From Massive Retaliation of John Foster Dulles to McNamara’s Assured Destruction, nuclear bipolarity changed faces and paved ways for agreements and treaties to replace escalation and deployments. From direct engagements to proxies, from installation of hotlines to breaking ice and bilateralism, even when there was hope the world still endured in fear of an all-out devastation. Still, after all this, what lessons were learnt? How was ‘responsible nuclear weapons state’ defined? More importantly, what was the yardstick beyond which no state possessing such technology dare not tread? States possessing nuclear weapons technology decided not to escalate beyond a certain point and declared that no matter the trust deficit, they were supposed to always adhere to bilaterally settle their disputes. Even after two decades of nuclearization Pakistan and India, admirers of nuclear learning and experts of nuclear deterrence, perhaps were and might still are devoid of such bilateral convictions.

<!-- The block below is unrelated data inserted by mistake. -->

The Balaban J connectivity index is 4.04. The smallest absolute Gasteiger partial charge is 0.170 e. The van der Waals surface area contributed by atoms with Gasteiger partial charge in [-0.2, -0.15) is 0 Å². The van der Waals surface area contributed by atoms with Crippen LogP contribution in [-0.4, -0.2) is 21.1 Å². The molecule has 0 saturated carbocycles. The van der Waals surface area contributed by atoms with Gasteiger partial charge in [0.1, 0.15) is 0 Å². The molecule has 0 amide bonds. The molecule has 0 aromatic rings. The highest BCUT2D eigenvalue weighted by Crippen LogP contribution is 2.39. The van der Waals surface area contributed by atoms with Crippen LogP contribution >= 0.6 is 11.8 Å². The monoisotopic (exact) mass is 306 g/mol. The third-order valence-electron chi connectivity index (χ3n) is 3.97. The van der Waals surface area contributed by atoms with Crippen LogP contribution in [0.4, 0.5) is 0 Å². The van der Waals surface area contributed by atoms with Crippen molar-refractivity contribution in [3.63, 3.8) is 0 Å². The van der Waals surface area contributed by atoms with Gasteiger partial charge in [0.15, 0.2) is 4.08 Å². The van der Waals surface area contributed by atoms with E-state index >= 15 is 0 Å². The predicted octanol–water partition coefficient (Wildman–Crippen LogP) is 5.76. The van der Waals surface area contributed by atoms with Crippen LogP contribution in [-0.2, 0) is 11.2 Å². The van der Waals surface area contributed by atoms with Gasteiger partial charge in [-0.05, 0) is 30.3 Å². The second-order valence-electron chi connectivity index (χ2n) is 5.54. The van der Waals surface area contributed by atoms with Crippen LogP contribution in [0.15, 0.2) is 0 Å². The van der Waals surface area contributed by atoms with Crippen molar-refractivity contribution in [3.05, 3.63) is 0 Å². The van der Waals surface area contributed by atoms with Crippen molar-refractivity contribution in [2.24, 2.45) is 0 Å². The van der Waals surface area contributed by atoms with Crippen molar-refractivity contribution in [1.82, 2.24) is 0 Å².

Looking at all the crisis situations in past most importantly the 1999 Kargil conflict, where the things escalated too quickly under nuclear overhang the question arises whether South Asia learnt anything on how close the Kargil was to a showdown of unimaginable proportion?  Talking about more recent event ‘Pulwama’, Whatever happened after Pulwama in 2019 cannot be merely set aside as an emotional rhetoric, it was an actual sub-conventional engagement which had the potential to escalate. Like Kargil Pulwama was a chance to reexamine exactly what went wrong for things to go this far. Instead, India initiated overhauling of its force posture and Pakistan played along. South Asia went from Cold Start to Tactical Nuclear Weapons, from asymmetric confrontations to trans-border infiltrations and from hostilities at Line of Control to Abhinandan’s failed leap for glory. Instantly, everyone started crying war with no one to vouch for peace. What we see now is Indian prompted continued escalatory trajectories, distorted sense of stability, a desperate call for third-party mediation and a complete lack of bilateralism.